"Bhangra as a dance technically is not extremely difficult--it's a largely energetic dance, so if you can express energy while still looking graceful, you can do it well," Vasnani said. "That's why it's becoming such a huge craze, because bhangra music is easy to dance to--the moves aren't that difficult, it's more of a display. That's what makes it so fun."

     

   The parts that may amaze the audience the most are the stunts where the girls are lifted over the guys' heads or guys twirl around in a pinwheel. This more modern, non-traditional part of bhangra dancing is actually the distinguishing factor among bhangra teams.

     

   "A lot of moves tend to be traditional bhangra moves you see performed by other dancers, but the interesting twists we add are the stunts, the lines and the formations," Vasnani said. "When you're all technically sound and together, it looks really good. That's what we try to focus on, rather than where to put your hands--more so how the team looks in general, rather than how he or she looks. It's very team-oriented."

     

   The dancers will have to maximize this team cohesion and dance in perfect synchrony this weekend when they face their competitors, veteran Blowout schools like George Washington University and Columbia University. To some members, just qualifying for the competition is an accomplishment from which they are still reeling.

     

   "I'm still in shock because we've come so far. We're such a young team. All the other teams we're going to compete against have been dancing for so long. If we win Blowout, we would not only shock ourselves but everyone else. We're the underdogs because no one knows about us," said Dhamaka member Harshada Rajani, a freshman. "Our nerves are so high because we're so excited but at the same time, so scared."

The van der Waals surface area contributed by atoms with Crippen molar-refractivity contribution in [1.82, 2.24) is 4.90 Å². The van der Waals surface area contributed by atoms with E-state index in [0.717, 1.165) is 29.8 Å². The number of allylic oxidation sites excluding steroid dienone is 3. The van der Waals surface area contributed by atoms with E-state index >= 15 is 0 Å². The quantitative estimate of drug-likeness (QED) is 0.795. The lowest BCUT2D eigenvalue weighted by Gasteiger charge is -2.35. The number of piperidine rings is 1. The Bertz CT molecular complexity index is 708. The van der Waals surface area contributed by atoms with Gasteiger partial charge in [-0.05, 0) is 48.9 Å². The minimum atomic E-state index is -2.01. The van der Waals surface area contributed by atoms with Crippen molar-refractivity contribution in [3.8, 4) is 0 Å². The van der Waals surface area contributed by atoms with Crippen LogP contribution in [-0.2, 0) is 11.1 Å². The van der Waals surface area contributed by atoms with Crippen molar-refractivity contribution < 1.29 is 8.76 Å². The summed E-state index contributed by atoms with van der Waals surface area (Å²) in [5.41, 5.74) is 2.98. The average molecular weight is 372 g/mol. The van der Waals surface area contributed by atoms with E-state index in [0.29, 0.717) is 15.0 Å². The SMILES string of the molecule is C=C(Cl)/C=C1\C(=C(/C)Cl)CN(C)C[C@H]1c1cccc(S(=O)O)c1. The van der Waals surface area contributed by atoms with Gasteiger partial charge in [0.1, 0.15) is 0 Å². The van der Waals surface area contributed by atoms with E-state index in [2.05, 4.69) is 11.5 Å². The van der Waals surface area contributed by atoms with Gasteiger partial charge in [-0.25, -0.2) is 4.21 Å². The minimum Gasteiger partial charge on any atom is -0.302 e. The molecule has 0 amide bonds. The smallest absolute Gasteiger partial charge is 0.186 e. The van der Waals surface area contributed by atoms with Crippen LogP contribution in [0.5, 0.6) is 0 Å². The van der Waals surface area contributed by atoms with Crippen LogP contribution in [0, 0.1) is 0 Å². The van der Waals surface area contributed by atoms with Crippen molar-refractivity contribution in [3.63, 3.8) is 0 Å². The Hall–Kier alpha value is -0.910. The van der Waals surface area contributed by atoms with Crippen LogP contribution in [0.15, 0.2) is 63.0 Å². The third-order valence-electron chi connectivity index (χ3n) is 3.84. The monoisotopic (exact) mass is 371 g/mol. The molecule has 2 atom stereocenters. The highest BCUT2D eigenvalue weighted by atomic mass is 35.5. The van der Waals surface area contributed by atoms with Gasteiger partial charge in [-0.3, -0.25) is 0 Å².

Not only the members are having trouble quelling their nervousness and excitement--Natavar, who has judged numerous bhangra competitions, said she is too. However, she has complete confidence in the team's ability this weekend.

     

   "I can barely eat when I think about it.... We're really excited," she said. "When I saw them dance in the competition in Durham, my heart was palpitating and my hair was standing on end because I [saw] perfection. I don't think it's artificial--I can say with 100 percent commitment that these guys are the best. I have a good feeling about them winning."

     

   Although the accomplishment of qualifying for Blowout is huge in itself--the team tried last year but did not make it--and winning the competition would make this success even sweeter, team members do not think they will lose any motivation after this weekend, whatever the outcome may be.

     

   "The pride associated with being the best of the best would motivate us to keep doing what we're good at," Vasnani said. "But the purpose of creating this team is not to go out and win and get prizes. We created this because 16 of us could put together a great dance in an organized fashion that we could be proud of."